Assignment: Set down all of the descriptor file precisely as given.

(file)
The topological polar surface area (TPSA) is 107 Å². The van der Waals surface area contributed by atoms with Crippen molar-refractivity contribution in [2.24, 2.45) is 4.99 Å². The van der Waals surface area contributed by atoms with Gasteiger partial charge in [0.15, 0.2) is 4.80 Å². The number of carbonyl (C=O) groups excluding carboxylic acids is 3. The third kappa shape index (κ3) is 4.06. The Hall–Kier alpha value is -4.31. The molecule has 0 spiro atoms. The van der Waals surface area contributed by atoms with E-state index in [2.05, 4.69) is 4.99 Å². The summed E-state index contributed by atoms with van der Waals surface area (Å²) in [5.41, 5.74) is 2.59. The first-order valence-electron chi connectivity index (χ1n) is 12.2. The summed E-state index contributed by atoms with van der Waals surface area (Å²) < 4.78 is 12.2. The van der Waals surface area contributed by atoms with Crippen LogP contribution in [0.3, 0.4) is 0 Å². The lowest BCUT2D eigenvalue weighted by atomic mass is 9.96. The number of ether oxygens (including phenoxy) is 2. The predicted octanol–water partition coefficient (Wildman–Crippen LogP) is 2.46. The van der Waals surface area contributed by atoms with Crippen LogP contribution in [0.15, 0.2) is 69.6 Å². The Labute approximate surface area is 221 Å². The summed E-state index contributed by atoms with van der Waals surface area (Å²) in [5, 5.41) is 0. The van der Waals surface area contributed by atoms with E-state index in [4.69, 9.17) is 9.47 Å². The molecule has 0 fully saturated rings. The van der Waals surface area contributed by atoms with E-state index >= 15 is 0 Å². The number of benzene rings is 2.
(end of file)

The topological polar surface area (TPSA) is 107 Å². The van der Waals surface area contributed by atoms with Crippen molar-refractivity contribution in [2.24, 2.45) is 4.99 Å². The van der Waals surface area contributed by atoms with Gasteiger partial charge in [0.15, 0.2) is 4.80 Å². The number of carbonyl (C=O) groups excluding carboxylic acids is 3. The third kappa shape index (κ3) is 4.06. The Hall–Kier alpha value is -4.31. The molecule has 0 spiro atoms. The van der Waals surface area contributed by atoms with E-state index in [2.05, 4.69) is 4.99 Å². The summed E-state index contributed by atoms with van der Waals surface area (Å²) in [5.41, 5.74) is 2.59. The first-order valence-electron chi connectivity index (χ1n) is 12.2. The summed E-state index contributed by atoms with van der Waals surface area (Å²) < 4.78 is 12.2. The van der Waals surface area contributed by atoms with Crippen LogP contribution in [0.3, 0.4) is 0 Å². The lowest BCUT2D eigenvalue weighted by atomic mass is 9.96. The number of ether oxygens (including phenoxy) is 2. The predicted octanol–water partition coefficient (Wildman–Crippen LogP) is 2.46. The van der Waals surface area contributed by atoms with Crippen LogP contribution in [0.15, 0.2) is 69.6 Å². The Labute approximate surface area is 221 Å². The summed E-state index contributed by atoms with van der Waals surface area (Å²) in [5, 5.41) is 0. The van der Waals surface area contributed by atoms with E-state index in [4.69, 9.17) is 9.47 Å². The molecule has 0 fully saturated rings. The van der Waals surface area contributed by atoms with E-state index >= 15 is 0 Å². The number of benzene rings is 2.